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Characteristics and Outcomes of Liver Transplantation for Primary Biliary Cholangitis in Young Patients

Analysis of the United Network for Organ Sharing Database

Singh, Amandeep, MD1; Fritze, Danielle, MD2; Mansouri, Mahsa, MD3; Lopez, Rocio4; Poordad, Fred, MD2,3; Lawitz, Eric, MD2,3; Cigarroa, Francisco, MD2; Halff, Glen, MD2; Alkhouri, Naim, MD3

doi: 10.1097/TP.0000000000002501
Original Clinical Science—Liver
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Background. Primary biliary cholangitis (PBC) in younger patients has been suggested to require liver transplantation (LT) in early adulthood, but data is limited on its outcomes. We aimed to evaluate the characteristics and outcome of LT in young patients with PBC in comparison with older adults.

Methods. The United Network for Organ Sharing database was analyzed for all patients with PBC who underwent LT between 2000 and 2012. Based on age at the time of LT, subjects were divided into 2 groups: young patients (≤40 y) and older adults (≥41 y). Baseline demographics, clinical parameters, and outcomes of LT were then compared between the 2 groups. Univariable and multivariable analyses were performed to assess the factors associated with outcomes of LT.

Results. A total of 2084 patients with PBC were included in the analysis with 158 young patients. Compared with older adults, younger patients were more likely to be male (27.2% versus 15.4%) and nonwhite (43.7% versus 21.5%), but they were less likely to have obesity, diabetes, or hypertension (P < 0.05) and had a lower mortality (8.2% versus 15.1%) but higher retransplantation rate (14.6% versus 4.7%) (P < 0.001). On multivariable analysis, older age, dialysis or ventilator use, and lower albumin were associated with high post-LT mortality.

Conclusions. Compared with older adults, early-onset PBC in younger patients requiring LT had higher percentage of males and nonwhites and had a lower prevalence of metabolic comorbidities but higher retransplantation rates. Further studies are warranted to confirm these findings.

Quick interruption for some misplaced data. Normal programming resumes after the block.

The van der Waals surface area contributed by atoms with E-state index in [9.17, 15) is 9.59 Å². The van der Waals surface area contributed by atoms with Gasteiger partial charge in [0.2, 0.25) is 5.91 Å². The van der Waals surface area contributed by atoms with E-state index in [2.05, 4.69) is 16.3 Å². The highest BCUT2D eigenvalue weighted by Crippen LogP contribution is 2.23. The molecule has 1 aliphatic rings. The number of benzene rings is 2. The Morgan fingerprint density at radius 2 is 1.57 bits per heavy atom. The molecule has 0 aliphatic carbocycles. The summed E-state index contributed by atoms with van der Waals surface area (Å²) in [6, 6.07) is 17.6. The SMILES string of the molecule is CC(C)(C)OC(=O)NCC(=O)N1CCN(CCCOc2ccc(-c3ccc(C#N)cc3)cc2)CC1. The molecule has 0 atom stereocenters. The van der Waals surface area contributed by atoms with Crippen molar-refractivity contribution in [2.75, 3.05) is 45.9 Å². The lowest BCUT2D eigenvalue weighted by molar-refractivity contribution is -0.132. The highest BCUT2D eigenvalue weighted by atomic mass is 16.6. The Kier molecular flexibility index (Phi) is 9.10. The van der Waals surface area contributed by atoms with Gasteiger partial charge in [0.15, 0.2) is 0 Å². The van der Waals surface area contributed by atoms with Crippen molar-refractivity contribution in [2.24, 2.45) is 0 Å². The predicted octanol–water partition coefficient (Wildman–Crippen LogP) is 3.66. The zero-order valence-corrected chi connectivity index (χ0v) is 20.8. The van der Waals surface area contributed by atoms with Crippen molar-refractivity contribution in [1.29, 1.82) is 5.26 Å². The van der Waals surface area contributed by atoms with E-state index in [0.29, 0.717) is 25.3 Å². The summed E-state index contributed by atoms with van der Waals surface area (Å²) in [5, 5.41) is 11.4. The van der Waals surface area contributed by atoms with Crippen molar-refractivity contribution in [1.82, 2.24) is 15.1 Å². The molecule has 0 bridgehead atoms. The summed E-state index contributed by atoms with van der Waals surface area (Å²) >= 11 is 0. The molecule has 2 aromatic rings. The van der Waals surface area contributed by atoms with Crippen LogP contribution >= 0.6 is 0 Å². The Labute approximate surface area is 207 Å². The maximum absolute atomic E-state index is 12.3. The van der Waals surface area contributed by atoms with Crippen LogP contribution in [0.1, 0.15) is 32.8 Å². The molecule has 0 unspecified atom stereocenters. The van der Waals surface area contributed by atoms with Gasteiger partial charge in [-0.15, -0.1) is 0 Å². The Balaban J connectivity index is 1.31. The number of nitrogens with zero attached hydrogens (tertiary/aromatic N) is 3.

1 Department of Gastroenterology & Hepatology, Center for Human Nutrition, Digestive Disease and Surgery Institute, Cleveland Clinic, Cleveland, OH.

2 Transplant Center, University of Texas Health at San Antonio, San Antonio, TX.

3 Texas Liver Institute, San Antonio, TX.

4 Center for Populations Health Research, Lerner Research Institute, Cleveland Clinic Foundation, Cleveland, OH.

Received 11 June 2018. Revision received 10 October 2018.

Accepted 17 October 2018.

A.S. and D.F. are the first authors.

The authors declare no funding or conflicts of interest.

N.A., A.S., and D.F. participated in the study concept and design. N.A., D.F., M.M., and A.S. participated in the acquisition of data. A.S., D.F., R.L., and N.A. participated in the analysis and interpretation of data. All authors participated in the drafting of the manuscript and critical revision of the manuscript for important intellectual content. R.L., A.S., D.F., and N.A. participated in the statistical analysis. F.P., E.L., F.C., and G.H. participated in the administrative, technical, or material support. N.A. participated in the study supervision.

Correspondence: Amandeep Singh, MD, Department of Gastroenterology and Hepatology, A-5, The Cleveland Clinic Foundation, 9500 Euclid Ave, Cleveland, OH 44195. (singha4@ccf.org).

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